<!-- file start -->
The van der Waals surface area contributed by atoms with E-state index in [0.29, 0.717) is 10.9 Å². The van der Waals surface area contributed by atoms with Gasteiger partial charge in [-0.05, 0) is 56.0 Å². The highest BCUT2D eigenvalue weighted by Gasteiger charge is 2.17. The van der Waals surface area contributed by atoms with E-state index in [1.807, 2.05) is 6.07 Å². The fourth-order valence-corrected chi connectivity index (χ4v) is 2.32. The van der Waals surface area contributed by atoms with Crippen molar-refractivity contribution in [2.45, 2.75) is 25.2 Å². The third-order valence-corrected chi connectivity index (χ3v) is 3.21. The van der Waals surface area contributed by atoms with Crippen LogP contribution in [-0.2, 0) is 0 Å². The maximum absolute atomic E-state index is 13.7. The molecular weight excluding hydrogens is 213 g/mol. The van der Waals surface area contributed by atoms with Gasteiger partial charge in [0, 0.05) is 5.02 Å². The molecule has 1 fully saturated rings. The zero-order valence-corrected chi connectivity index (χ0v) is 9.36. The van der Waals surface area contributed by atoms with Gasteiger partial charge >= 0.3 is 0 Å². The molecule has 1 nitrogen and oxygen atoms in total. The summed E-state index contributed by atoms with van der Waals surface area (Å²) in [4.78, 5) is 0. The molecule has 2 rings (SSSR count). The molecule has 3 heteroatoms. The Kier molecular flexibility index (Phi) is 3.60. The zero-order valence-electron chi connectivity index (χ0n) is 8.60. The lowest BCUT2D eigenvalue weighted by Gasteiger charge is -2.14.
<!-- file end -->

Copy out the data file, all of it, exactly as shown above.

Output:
The van der Waals surface area contributed by atoms with E-state index in [0.29, 0.717) is 10.9 Å². The van der Waals surface area contributed by atoms with Gasteiger partial charge in [-0.05, 0) is 56.0 Å². The highest BCUT2D eigenvalue weighted by Gasteiger charge is 2.17. The van der Waals surface area contributed by atoms with E-state index in [1.807, 2.05) is 6.07 Å². The fourth-order valence-corrected chi connectivity index (χ4v) is 2.32. The van der Waals surface area contributed by atoms with Crippen molar-refractivity contribution in [2.45, 2.75) is 25.2 Å². The third-order valence-corrected chi connectivity index (χ3v) is 3.21. The van der Waals surface area contributed by atoms with Crippen LogP contribution in [-0.2, 0) is 0 Å². The maximum absolute atomic E-state index is 13.7. The molecular weight excluding hydrogens is 213 g/mol. The van der Waals surface area contributed by atoms with Gasteiger partial charge in [0, 0.05) is 5.02 Å². The molecule has 1 fully saturated rings. The zero-order valence-corrected chi connectivity index (χ0v) is 9.36. The van der Waals surface area contributed by atoms with Gasteiger partial charge >= 0.3 is 0 Å². The molecule has 1 nitrogen and oxygen atoms in total. The summed E-state index contributed by atoms with van der Waals surface area (Å²) in [4.78, 5) is 0. The molecule has 2 rings (SSSR count). The molecule has 3 heteroatoms. The Kier molecular flexibility index (Phi) is 3.60. The zero-order valence-electron chi connectivity index (χ0n) is 8.60. The lowest BCUT2D eigenvalue weighted by Gasteiger charge is -2.14.